Pep Guardiola will not wilt under the pressure of winning trophies for Manchester City — because he has lived with it all his life.
The Etihad chief knows the spotlight on him has never been brighter after a potless first season.
He was hardly been helped by Jose Mourinho landing three in his own debut campaign across town at Old Trafford, or United’s impressive four-goal romps to start this season.
On top of that is the fact questions are still being asked about City’s strength, with West Brom warhorse Jonny Evans now surprisingly on the radar.
Yet Guardiola remains the same shrug-and-smile Spaniard who arrived in a huge blaze of publicity last year.
And after emerging from the cauldrons of Barcelona and Bayern Munich without a singe on his reputation, he will not be worrying about the heat of justifying title favouritism this time around.
Guardiola, whose season began with a 2-0 win at Premier League new boys Brighton last weekend, kicks off their home campaign against Everton tonight.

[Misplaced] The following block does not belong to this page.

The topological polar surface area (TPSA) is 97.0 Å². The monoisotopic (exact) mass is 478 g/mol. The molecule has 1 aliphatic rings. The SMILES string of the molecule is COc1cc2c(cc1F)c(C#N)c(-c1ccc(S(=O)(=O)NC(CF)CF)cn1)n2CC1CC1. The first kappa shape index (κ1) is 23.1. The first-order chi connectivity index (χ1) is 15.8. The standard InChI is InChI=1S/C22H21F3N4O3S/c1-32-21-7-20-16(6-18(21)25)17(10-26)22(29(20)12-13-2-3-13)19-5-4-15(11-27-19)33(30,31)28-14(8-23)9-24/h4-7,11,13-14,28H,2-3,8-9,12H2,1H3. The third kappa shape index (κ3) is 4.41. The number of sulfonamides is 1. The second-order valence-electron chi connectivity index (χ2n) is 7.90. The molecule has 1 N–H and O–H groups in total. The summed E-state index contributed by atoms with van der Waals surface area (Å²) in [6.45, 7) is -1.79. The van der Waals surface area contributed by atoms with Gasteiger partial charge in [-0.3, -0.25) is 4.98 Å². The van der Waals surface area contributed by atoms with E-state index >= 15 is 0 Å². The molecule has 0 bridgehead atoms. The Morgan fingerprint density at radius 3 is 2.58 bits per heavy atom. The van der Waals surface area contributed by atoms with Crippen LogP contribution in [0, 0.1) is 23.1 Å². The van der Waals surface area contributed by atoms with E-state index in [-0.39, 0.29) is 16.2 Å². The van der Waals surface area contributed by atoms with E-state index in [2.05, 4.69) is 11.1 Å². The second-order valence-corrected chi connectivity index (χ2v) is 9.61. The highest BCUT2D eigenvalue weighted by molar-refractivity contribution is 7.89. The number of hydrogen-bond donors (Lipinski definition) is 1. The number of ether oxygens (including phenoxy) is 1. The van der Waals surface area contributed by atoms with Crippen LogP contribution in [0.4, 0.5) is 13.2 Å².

He insisted: “It’s the same expectation as last season and the same expectation apart from the first months in Barcelona, when nobody trusted in us. Since then I have carried on with that situation. I can handle it.
“After a 4-0 win for Manchester United, we are less favourites. And when we lose one game, we are not definitely favourites.
“When we lose three games in a row, we are not favourites, so it’s simple. It was the same last season.
“I won three Bundesligas in a row, two cups and reached three semi- finals of the Champions League. I felt that period in Munich and know I can handle it.
“I have to live with it, so when they say ‘you are the favourite’ I accept that. When I lose and they say ‘you are not favourites’ I accept it too.
“We just have to try to win on Monday and we’re going to see at the end of the season.
“If we win, people will say nice words. If we don’t, people will say ‘he’s not able to train in the Premier League’, it’s as simple as that.”
“Hopefully they will understand that at the big clubs you cannot have just 11 players, so they have to compete with each other.
“For example, in the last game at Brighton, Leroy didn’t play from the beginning — it was a key point as I changed our dynamic a little bit.
“When Raz played minutes, he played good as well.
“So in that kind of level in the Premier League, the people who are 12, 13, 14 and play in the game are so, so important.
“In the last 15 or 20 minutes, when the opponent is tired, we can put in dynamic players like Bernardo, Raz or Sane.
“In another game, maybe it’s Sergio Aguero or Gabriel Jesus, so we can win games in the last few minutes.”